• The freedom of the internet is a negative right, not a positive [wikipedia.org] one. But it's on the national level, not the individual level, meaning that nations are not prevented by others from connecting to the internet, and nobody is obligated to step forward and connect others to the internet. And each nation gets to decide individually whether or not to allow certain traffic, just as they are allowed to make their skies a no-fly zone or ban the importation of products that are blasphemous according to their belief s
    • "So we can say that one third of the world cannot access a free (ans in freedom) internet. Another third cannot access it at all."

      Ah, you'll be referring to this map: http://opennet.net/map/ [opennet.net] right? (Sorry, Flash required)

  • The ban includes the production of devices that can be used to circumvent IP protections...

    I guess Lenovo is about to file the Chinese equivalent of Chapter 11.

    Stupid Human Rights Tricks...

    Prohibition has never been the answer, how many times do we need to learn this?
  • I hear they are looking to copyright things like 'democracy' and 'rights' so that they'll have even more reasons to through those pesky chinese bloggers away.
  • Incorrect summary (Score:5, Insightful)

    by jkrise (535370) on Tuesday May 30, 2006 @09:00AM (#15427712) Journal
    While everyone wants to see China improving its enforcement of IP rights, is this a step too far?"

    While the entire article speaks specifically about Copyright violations only, the summary lumps it under 'Intellectual Property' and confuses the issue. And immediately, the /. crowd will be up in arms about software piracy, China's poor record against piracy etc.

    When the term "intellectual property" is itself not clearly defined, and software patents - a key component of the so-called "IP" - are not treated equally by all nations.... why should we over-simplify this matter?

    China's suposed violations of s/w patents, licenses and trademarks have no bearing on the legislation being debated.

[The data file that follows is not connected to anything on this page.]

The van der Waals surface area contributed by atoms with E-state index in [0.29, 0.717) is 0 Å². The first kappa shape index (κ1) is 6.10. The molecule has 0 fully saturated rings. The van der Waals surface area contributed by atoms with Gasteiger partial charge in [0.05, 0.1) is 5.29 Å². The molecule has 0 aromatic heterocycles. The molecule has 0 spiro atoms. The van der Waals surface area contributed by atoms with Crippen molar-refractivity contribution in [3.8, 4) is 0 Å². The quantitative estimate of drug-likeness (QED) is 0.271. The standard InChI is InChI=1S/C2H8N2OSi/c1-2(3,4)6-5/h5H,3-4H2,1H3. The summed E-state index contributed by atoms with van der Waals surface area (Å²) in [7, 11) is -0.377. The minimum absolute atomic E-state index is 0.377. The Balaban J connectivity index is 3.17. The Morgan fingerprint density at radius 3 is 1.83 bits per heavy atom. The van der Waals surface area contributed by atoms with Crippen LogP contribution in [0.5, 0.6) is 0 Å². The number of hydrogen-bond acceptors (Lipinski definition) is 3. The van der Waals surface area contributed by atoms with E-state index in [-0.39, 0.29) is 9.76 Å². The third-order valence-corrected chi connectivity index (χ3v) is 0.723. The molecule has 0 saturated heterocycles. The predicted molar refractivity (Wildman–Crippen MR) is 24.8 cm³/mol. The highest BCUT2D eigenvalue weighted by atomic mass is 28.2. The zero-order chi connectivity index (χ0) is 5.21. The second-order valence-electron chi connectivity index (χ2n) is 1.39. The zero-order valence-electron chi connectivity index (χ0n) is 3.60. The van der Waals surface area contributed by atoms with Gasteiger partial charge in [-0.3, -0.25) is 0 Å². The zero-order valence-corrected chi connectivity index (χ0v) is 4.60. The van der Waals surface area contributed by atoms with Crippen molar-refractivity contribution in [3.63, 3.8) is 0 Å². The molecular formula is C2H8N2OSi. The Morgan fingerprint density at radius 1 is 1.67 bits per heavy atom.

• When the term "intellectual property" is itself not clearly defined, and software patents - a key component of the so-called "IP" - are not treated equally by all nations.... why should we over-simplify this matter? China's supposed violations of s/w patents, licenses and trademarks have no bearing on the legislation being debated.

      WIPO and the big dumb publishers who established it have oversimplified things for you and the dear submitter. They are the people who invented the meaningless term IP. If you

  • Between the US and China there has been a rediculous number of infringements on human privacy and freedom of speech. I think the best way to stop the NSA and China's insistence on snooping and restricting is for as many people as possible to start participating in an anonymizing service, like the EFF's TOR Project. It wraps every web request in encryption and then routes it through other servers so noone can tell what the other person is looking for. I wrote a tutorial on putting this anonymizing software o
  • While everyone wants to see China improving its enforcement of IP rights, is this a step too far?

    No, I'm sure that the average John Chinaman is truly in love with the prospect of a government-run IP crackdown!
  • by Greyfox (87712)
    Now all they need to do is pass a law saying that spammers will be executed. They can do that -- their government can do whatever it wants. Not like here. So go ahead, China! Start executing spammers! You have nothing to lose. Well, except a bunch of spammers. They're not... um... contributing to the... er... harmoniousness of your society anyway. Yeah, that's the ticket...
  • Never right (Score:3, Insightful)

    by jandersen (462034) on Tuesday May 30, 2006 @10:24AM (#15428080)
    Sigh - once again we see the tsunami of uninformed drivel that is provoked every time China is said to have done anything.

    - when they were an isolated, communist state, that was SO EVIL!!!!
    - so they opened up, introduced market economy and started outcompeting America, and that is SO EVIL!!!
    - but they didn't respect copyright, and that was SO EVIL!!!
    - so now they introduce laws that protect copyright holders, and that is SO EVIL!!!

    Hmmm, do we see a tendency here? It seems that China can do nothing right, no matter what.

    Plus all the nonsense about whether they are really communists or not. 'Communism' and 'capitalism' as political and economical systems both have their roots in Victorian England, and just as you wouldn't expect 'capitalism' to stay the same through the > 100 years since then, you can't expect communism to be the same now as it was then. The world changes and our ideas change with it. Or, at least this is what happens outside the USA.

    In my opinion what China has now is communism - not quite the thing Karl Marx described, but essentially the same. I personally think it is good, far better than what you have in the US. It is still far from perfect, but it is evolving and improving, which is what USA's system doesn't.